Mar 9, 2013 · 2 minutes

US Senator Mark Warner, who has been touted as a Presidential contender for 2016, showed up at South By Southwest today to speak in support of crowdfunding and urge the startup community to help with efforts to drive it forward.

Speaking on a panel hosted by the Startup America Partnership that also featured AOL co-founder Steve Case, the Democratic Senator and former Governor of Virginia said it that the startup community has an important responsibility to bear in making equity-based crowdfunding a success.

The JOBS Act, which was signed into law last year, allows for equity-based crowdfunding, which enables individuals to invest small amounts of money in startups in return for a stake in the companies. However, regulators at the SEC have so far failed to draw up a set of regulations that would allow crowdfunding to actually get going. While cautious about the potential for fraud and abuse of such a system that exposes "mom and pop" investors to some of the harsh realities of the venture market, the regulations have also been stalled by SEC leadership changes.

Sen. Warner told an audience of a couple hundred people, many of whom were entrepreneurs, that they will play a key role in whether or not crowdfunding will be a success. He said they had to be alert to people and organizations that would cheat the system and undermine it. “There will be mistakes made, and you’re going to have to be vigilant in calling out bad actors early on," he said.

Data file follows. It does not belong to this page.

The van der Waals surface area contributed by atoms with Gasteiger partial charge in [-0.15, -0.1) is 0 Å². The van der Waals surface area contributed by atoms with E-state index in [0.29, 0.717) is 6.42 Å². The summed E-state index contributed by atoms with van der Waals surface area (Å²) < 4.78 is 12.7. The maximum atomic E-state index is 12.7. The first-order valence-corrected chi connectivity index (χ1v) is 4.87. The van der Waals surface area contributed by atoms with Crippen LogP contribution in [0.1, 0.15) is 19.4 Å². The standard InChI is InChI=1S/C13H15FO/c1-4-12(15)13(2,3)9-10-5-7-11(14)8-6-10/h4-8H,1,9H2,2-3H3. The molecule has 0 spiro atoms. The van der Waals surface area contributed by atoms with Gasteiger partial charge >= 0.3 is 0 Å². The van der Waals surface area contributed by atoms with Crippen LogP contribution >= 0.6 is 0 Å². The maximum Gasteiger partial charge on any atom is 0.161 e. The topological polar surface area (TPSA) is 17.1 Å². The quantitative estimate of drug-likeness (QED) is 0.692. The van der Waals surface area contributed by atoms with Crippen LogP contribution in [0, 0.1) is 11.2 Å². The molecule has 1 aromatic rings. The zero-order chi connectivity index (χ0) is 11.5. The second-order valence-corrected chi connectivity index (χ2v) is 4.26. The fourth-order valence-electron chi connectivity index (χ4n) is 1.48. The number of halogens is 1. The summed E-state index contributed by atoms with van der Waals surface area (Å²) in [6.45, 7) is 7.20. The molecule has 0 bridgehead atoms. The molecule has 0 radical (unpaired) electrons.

He also noted that crowdfunding is “still a very esoteric idea within a very small crowd of folks," which increases the onus on the startup community to help alleviate fears about fraud and educate the public about how crowdfunding can benefit the economy. They can't just rely on the rule-makers alone, he said. “The regulators cannot and will not totally get it right.”

Earlier, Warner spoke approvingly of crowdfunding's potential to be "totally disruptive" and noted that it could help the areas of the US that don't have easy access to venture capital. “The promise of the internet to democratize the world... has worked in major communities, but a whole lot of rural America and mid-sized America is getting left behind,” he said.

Part of the education process entailed helping regulators realize the power of the Internet to self-regulate and letting them know "this is a chance worth taking."

Meanwhile, Steve Case, who is also a cofounder of the Startup America Partnership, continued to drive home a message he has been taking to Congress and the public for many months now. Case said that while there was some legitimate concern and uncertainty about the potential for fraud in crowdfunding, some people didn't appreciate how Internet marketplaces have evolved to ensure that reputation and trust are key ingredients in the transaction process. He also noted the irony that entrepreneurs are allowed to sell 100 percent on their business on eBay, but that they can't sell just 1 percent to anyone.

Case said that educating the public on crowdfunding is a priority for the Startup America Partnership in the year ahead.